1 Cor. 10:31—11:1/Psalm 34:1-8/Luke 9:51-62
Today we salute St. Ignatius of Loyola, who in 1534 founded the Society of Jesus, the Jesuits. The Jesuits are, of course, a religious order of tremendously wide scope and influence in the Church and the world. And Ignatian spirituality has been a great source of inspiration for us in the Society of Saint John the Evangelist, which is why Ignatius appears in one of our stained glass windows. So, we pause to recognize his tremendous contribution to our life and give thanks to God for his life and witness.
For my reflections this evening I’d like to return to something I said a few weeks ago in another sermon. I noted, in passing, that the church is essentially a progressive institution. The church, the Body of Christ, a living organism, is, in its essence, progressive. I didn’t elaborate at the time, but this evening’s gospel prompts me to take up the theme again.
“…his face was set toward Jerusalem.” Jesus makes his way toward Jerusalem; he bids others follow him, forward into the unknown, without looking back. We know how the story unfolds: last supper, the garden, the trial, the suffering, the crucifixion—and glorious resurrection. Jesus and his followers have set their faces toward Jerusalem—toward Golgotha and the Empty Tomb. They have set their faces toward the Paschal Mystery: suffering, death, resurrection, glory. We who follow Jesus 2000 years later set our faces toward Jerusalem and the mystery of redemption as well.
It can equally be said that Jesus sets his face toward the New Jerusalem. Jerusalem seems always to have been a place of tremendous conflict and suffering that continues down to this day. But even in the ancient Hebrew Scriptures we begin to see a vision of something new emerging. Psalm 87 comes to mind: “Glorious things are spoken of you, O city of our God.” The Psalm goes on to envision Jerusalem as the mother city of all people. A city of radical inclusion. Three of the bitterest enemies of Israel are mentioned specifically: Egypt, Babylon, Philistia. In this visionary Psalm, even these bitter enemies of Israel will belong to the Holy City of Jerusalem—Zion.
The Psalm goes even further: “Of Zion it shall be said: everyone was born in her.” And “The Lord will record as he enrolls the peoples, ‘these also were born there.’” All the peoples, the nations, the gentiles: “these also were born there.” This is an ancient vision of radical inclusion—predating Christ by some hundreds of years. An ancient vision of a New Jerusalem; an ancient vision for a new human society.
Jesus has set his face towards this New Jerusalem. He bids us follow. And not look back. We are to set our faces forward and not look back. The Church, the Body of Christ, is to set its face forward and not look back. We have a vision before us of radical inclusion. Even the bitterest enemies are reconciled in this new city. With Christ in the vanguard, we make our way—drawing in the Egyptians, the Babylonians and Philistines and their modern equivalents. Drawing in the lepers, the tax-collectors, the prostitutes, and the poor. And everybody else: it says “everyone was born there”. Everyone means every single one. That’s the vision.
The Church, the Body of Christ, is essentially progressive: we are making our way forward into God’s vision for the New Jerusalem. The Church is not essentially about preservation. We are not about the business of preserving antiques in some kind of museum. We are grounded in the past, to be sure; we owe a great debt to those who have gone before us, to be sure, but we don’t live in their world.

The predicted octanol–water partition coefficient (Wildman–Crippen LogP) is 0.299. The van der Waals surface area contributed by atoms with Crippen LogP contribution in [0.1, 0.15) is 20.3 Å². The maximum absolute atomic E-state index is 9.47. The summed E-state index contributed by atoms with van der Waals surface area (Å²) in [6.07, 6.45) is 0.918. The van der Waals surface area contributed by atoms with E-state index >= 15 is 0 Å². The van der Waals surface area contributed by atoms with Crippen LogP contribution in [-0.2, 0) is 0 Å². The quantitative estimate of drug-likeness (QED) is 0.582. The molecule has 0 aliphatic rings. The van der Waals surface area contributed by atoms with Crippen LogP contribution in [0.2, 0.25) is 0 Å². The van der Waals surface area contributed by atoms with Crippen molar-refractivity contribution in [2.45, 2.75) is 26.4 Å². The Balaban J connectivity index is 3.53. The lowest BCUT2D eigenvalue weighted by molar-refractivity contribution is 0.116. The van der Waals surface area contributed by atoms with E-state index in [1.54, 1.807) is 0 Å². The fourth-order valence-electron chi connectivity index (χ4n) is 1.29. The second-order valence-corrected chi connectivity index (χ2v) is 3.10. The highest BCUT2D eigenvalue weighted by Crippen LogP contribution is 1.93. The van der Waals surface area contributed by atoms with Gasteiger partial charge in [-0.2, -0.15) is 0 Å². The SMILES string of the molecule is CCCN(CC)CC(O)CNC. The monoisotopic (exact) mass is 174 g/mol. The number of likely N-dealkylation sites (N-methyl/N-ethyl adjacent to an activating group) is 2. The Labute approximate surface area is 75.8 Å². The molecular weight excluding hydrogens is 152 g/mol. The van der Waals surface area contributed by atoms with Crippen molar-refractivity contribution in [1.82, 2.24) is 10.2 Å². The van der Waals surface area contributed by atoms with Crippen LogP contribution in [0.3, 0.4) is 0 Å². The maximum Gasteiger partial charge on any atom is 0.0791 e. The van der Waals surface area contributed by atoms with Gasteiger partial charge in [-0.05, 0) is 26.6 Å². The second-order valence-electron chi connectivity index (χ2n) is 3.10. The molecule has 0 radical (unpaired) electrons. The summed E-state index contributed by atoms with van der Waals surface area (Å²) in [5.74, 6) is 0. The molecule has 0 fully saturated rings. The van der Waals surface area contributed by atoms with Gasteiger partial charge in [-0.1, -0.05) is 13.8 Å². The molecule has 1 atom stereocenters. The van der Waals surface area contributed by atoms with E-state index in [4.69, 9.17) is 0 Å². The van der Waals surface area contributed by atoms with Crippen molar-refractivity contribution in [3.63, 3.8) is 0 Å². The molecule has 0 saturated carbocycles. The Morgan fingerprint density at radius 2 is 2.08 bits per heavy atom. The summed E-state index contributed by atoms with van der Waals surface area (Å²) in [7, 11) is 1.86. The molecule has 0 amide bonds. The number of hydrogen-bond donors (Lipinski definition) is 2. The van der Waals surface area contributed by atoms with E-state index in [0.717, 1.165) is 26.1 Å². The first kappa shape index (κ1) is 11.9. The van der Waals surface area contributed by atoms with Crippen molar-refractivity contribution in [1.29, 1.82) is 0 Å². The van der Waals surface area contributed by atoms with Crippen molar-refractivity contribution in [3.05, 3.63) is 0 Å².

We have deep roots in the past. But the function of roots is to provide nourishment for this season’s new growth, this season’s fruit. We sink roots in the past precisely to nourish the growing edge. Church is not essentially about being “old-timey”. Church is about living into a new vision: God’s vision of radical inclusion, God’s very expansive catholicity.
Which is why I’m glad to be Episcopalian these days. I hope God will forgive me even some pride in being Episcopalian these days. I’m not proud to be Anglican, whatever that still means, but I’m proud to be Episcopalian. I’m proud of our bishops who have said, “We’ve got our hands to the plow and we’re not looking back”. I’m proud of everyone in this church that has set their face toward the New Jerusalem and has refused to look back. I’m proud that this church is grasping the idea that we’re not antiquarians preserving some glorious past, but that we’re on the move, moving forward into the new city.
The glorious past may very well keep company with us. We love our music, our architecture, our ceremonial, our sacred texts, our great tradition. What a rich inheritance we have! These lovely things may very well keep company with us for a long time to come. And why not? The glories of the past may very well be glories of the future—if they continue to nourish us, they need not bind us to the past. Past glories may be future glories.
But it is the future that calls. There is a city waiting—it waits in the heart and mind of God. This ancient vision awaits fulfillment in the real lives of real flesh and blood people. It’s there, a long way off, but we can see it. Even now we see it coming down out of heaven…
87 Fundamenta ejus
1 On the holy mountain stands the city he has founded; *
the Lord loves the gates of Zion
more than all the dwellings of Jacob.
2 Glorious things are spoken of you, *
O city of our God.
3 I count Egypt and Babylon among those who know me; *
behold Philistia, Tyre, and Ethiopia:
in Zion were they born.
4 Of Zion it shall be said, “Everyone was born in her, *
and the Most High himself shall sustain her.”
5 The Lord will record as he enrolls the peoples, *
“These also were born there.”
6 The singers and the dancers will say, *
“All my fresh springs are in you.”
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